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Thornton Creek Water Quality Channel (2009)
Watersheds are areas of land where all of the water that is under it or drains off of it goes into the same place. Seattle contains a number of urban creek watersheds, as well as two large regional watersheds. Preserving and improving the health of our urban watershed is essential for providing healthy and livable community. The regional watersheds supply Seattle and the surrounding communities with drinking water, recreation and serve as a home for wildlife and salmon.
Urban creek watersheds not only are home to fish and wildlife, but help to filter stormwater before it enters lakes, the Duwamish River and Puget Sound. Local groups are working to slow stormwater from rushing into the creek, prevent pollution from entering the creek, and restore important native plants to protect the creek. Learn more about several of the City’s larger watersheds by checking out the follow links:
- Thornton Creek – This watershed runs through northeast Seattle and drains 11 square miles. It is Seattle’s largest and most urbanized watershed, outfalling into Lake Washington.
- Piper’s Creek – Located in northwest Seattle, this watershed drains 1,835 acres, or nearly 3 square miles. Much of the watershed is located within Carkeek Park with the remainder in the mixed residential and commercial Greenwood neighborhood.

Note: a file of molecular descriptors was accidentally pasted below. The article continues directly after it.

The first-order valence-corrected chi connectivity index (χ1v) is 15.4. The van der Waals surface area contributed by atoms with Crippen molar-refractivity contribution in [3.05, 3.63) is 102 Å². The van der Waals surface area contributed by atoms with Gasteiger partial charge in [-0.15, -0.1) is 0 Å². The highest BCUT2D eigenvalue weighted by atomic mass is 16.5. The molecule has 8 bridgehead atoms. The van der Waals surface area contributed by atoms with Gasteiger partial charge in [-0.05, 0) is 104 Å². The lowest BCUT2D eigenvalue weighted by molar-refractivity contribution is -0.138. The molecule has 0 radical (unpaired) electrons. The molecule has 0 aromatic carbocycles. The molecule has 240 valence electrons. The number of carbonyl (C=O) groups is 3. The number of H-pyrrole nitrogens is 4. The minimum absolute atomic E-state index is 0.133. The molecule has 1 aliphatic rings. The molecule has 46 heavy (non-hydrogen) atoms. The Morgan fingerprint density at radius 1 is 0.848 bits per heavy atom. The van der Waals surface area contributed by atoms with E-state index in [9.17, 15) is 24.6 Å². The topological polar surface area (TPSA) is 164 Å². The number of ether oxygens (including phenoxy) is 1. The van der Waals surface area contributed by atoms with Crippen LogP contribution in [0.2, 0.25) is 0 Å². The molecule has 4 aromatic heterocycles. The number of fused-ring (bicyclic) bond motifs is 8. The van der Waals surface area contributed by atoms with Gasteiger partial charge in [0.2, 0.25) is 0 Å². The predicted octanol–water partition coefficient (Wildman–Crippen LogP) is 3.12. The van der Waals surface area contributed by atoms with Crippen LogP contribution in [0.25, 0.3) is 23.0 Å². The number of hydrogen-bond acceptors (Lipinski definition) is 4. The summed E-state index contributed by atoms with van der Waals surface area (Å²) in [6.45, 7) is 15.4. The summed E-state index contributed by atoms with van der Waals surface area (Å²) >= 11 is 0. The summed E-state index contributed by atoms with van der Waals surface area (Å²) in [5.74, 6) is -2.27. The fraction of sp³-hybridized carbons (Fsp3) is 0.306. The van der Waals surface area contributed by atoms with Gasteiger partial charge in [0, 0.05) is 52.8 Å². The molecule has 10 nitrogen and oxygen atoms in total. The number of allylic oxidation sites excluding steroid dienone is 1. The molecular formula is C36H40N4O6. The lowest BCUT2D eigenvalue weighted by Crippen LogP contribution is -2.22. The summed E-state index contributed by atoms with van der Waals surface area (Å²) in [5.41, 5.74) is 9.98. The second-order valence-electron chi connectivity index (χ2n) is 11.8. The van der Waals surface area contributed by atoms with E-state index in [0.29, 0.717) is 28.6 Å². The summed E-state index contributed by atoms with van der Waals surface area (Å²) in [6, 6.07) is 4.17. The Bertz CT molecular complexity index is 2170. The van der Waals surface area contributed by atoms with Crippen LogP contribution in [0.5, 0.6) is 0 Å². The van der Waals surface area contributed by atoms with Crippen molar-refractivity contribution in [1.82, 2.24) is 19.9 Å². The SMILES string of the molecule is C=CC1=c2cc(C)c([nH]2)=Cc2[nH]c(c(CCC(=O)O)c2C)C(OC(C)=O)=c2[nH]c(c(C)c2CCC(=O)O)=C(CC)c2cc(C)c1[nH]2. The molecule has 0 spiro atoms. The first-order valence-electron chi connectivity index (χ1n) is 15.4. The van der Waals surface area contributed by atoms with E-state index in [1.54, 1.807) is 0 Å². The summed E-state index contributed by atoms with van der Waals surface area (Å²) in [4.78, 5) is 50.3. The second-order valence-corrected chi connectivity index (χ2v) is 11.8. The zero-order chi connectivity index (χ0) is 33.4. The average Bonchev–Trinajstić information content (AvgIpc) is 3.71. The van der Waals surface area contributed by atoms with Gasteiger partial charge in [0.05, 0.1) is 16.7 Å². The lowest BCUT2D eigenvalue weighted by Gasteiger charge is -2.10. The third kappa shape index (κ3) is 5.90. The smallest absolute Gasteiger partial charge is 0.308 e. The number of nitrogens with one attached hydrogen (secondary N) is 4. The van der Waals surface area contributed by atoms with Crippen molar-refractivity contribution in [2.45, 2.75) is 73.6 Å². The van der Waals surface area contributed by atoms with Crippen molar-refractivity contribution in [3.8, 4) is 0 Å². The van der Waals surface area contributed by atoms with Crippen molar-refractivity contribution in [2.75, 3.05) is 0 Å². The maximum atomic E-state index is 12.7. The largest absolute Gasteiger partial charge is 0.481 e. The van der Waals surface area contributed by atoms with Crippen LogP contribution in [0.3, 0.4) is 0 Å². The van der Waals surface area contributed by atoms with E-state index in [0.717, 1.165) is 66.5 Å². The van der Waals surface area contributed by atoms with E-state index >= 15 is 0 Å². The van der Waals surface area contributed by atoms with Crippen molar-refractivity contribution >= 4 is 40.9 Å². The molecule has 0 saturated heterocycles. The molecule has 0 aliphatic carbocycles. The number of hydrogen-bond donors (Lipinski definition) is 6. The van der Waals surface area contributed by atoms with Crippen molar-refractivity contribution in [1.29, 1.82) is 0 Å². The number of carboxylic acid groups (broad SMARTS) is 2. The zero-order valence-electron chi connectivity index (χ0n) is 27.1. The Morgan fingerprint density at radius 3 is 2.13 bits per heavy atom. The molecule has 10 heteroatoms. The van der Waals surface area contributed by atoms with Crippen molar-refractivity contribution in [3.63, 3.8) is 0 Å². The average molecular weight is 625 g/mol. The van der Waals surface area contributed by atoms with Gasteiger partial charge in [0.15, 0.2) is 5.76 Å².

- Taylor Creek – Seattle’s fourth largest creek is located in the southeast corner of Seattle. Dead Horse Canyon channels the creek from three upper watershed ravines into Lake Washington.
- Longfellow Creek – Located in the Delridge Valley of southwest Seattle, this drains a 2,685 acre watershed into the Duwamish River.
- Fauntleroy Creek – The Fauntleroy Creek watershed is located on the western slope of the West Seattle peninsula. Roughly two thirds of the 98-acre watershed consists of well-established residential development. The remainder is natural space preserved by the City of Seattle, primarily as Fauntleroy Park. View a brochure about Exploring the Fauntleroy Creek Watershed (pdf).
- Cedar River Watershed – Located 35 miles southeast of Seattle, the 90,638 acre Cedar River Municipal Watershed supports a diverse ecosystem and provides about 70% of the drinking water to 1.4 million people in the greater Seattle area.
- Tolt River Watershed – The South Fork Tolt River is the smaller and lesser known than the Cedar River but is still essential second supply watershed in SPU’s freshwater supply system. Located in the foothills of the Cascades in east King County, it supplies about 30% of the drinking water for 1.3 million people in and around Seattle.
In addition, we are taking steps to improve water quality, conserve water and restore shorelines in an effort to improve habitat for Chinook and other salmon species within our city limits and in our watersheds.